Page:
GOD AND WOMAN AT YALE* by Carol P. Christ

As a graduate student, I was told in every way possible that I could not be a woman and a theologian.

When I was studying for my Ph.D. at Yale in theology in the late 1960s and early 1970s, my skirts were short as was the fashion of the day.  The male faculty and students and their wives dressed in ways that would not call attention to themselves or their sexuality.  I was also over 6’ tall.  When I walked into a room, I was consciously and unconsciously perceived as a threat to a world which these men had simply assumed was “theirs.”  Their response was to categorize me as a sexual being (I was once introduced as “our department bunny”) and to erase my mind.  I was to discover that the male graduate students were making bets in the dining hall about “where she will sit today.”  One of my friends frequently fell down and feigned to “worship” me when I passed him in the hallways.  I had never received so much attention from men before and it was flattering.

At the same time, I was being told by these men that of course “no one expected me to finish my degree because I would marry and have children” and that “all of the jobs should go to men who have families to support.”  The “generic male,” as in “when a man finishes his PhD,” was the common language of both faculty and students.  If I protested, I was reminded that I probably would not finish my degree anyway.  I dated two of the other students in my first year, fell in love with one of them and lost my virginity to the other.  They both dumped me.  I was being told in every way possible that I could not be a woman and a theologian.  There was such a disconnect between the way I was perceived and the way I perceived myself that I came close to suffering a mental breakdown.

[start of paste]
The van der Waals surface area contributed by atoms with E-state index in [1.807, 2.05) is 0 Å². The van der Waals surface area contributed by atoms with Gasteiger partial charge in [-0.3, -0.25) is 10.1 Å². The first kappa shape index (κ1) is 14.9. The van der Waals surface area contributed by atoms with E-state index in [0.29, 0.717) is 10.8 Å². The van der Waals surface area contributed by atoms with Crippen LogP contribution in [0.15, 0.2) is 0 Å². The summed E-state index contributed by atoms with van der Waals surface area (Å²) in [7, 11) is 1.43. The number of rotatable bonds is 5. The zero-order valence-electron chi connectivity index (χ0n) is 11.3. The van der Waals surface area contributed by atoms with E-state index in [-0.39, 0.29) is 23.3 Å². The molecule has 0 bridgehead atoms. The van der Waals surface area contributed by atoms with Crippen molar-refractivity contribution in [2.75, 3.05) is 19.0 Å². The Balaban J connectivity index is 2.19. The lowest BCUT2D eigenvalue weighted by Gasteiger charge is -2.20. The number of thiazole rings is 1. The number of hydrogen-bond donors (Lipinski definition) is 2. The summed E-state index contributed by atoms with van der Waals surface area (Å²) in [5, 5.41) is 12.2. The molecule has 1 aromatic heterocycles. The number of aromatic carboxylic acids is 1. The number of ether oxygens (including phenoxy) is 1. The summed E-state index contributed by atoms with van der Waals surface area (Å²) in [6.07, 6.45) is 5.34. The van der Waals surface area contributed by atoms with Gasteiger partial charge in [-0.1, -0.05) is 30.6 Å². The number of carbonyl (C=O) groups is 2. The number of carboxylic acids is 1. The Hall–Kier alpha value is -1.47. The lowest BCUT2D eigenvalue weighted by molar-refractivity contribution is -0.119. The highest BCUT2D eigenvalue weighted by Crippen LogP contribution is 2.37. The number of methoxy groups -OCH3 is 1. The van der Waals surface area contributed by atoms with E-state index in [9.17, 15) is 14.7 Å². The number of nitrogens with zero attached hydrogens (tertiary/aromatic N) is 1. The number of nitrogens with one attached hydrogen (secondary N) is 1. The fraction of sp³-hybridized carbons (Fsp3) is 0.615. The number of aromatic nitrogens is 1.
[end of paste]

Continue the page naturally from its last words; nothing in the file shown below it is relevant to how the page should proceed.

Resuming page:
I found a clue to what was going on in a most unexpected place.  While reading the assigned passages from medieval theologian St. Thomas Aquinas’s Summa Theologica, I decided to see what the great man had to say about women. I discovered that he agreed with the great philosopher Aristotle of Greece that women were defective males and that our defect was a lesser rational capacity. With respect to each other, woman was body, and man was mind. Thus, the revered theologian opined, man was to rule over woman as a man’s mind rules over his body. I was both angry and excited to discover that theology itself was the key to understanding what I was experiencing.  If the men I was studying with accepted the view that in relation to me, they were mind, and I was body, then everything fell into place.

When I tried to explain to the men who were ignoring my mind why they were doing it, they erased me again.  “No one thinks that way anymore,” they replied.  With that simple statement, they killed three birds with one stone. They excused the history of male dominance in theology; they refused to look at their current attitudes; and they made me feel stupid.  When I discovered that Karl Barth had said a version of the same thing in the twentieth century, I was told, “No one reads that part of his work because it isn’t important.”  Later I made the argument that Barth’s view of the man-woman relationship was important: he used the same model of hierarchical domination with love to explain the man-woman and the God-human relationship. I said that if we criticized one, we had to criticize the other. This time the professor picked up my position paper, glanced at the title, and flicked it aside.

For me the question of whether women could have a body and a mind was far more than an intellectual challenge. It was a matter of my survival as a whole person.  In my work and my life I have struggled to embrace my body and my connection to nature without ever denying the power of my mind.  Questions about the relation of body and mind and of the relation mind-body to nature have been central in my work.  I would like to think that my work and the work of my peers has put the question of whether or not a woman can have a mind and a body to rest once and for all. Sadly, habits of behavior and habits of thought are not changed in a single generation. Classical dualism’s separation of mind and spirit from body and nature lives on, and women are still made to feel that we must hide our sexuality and our female beauty if we want our minds to be taken seriously.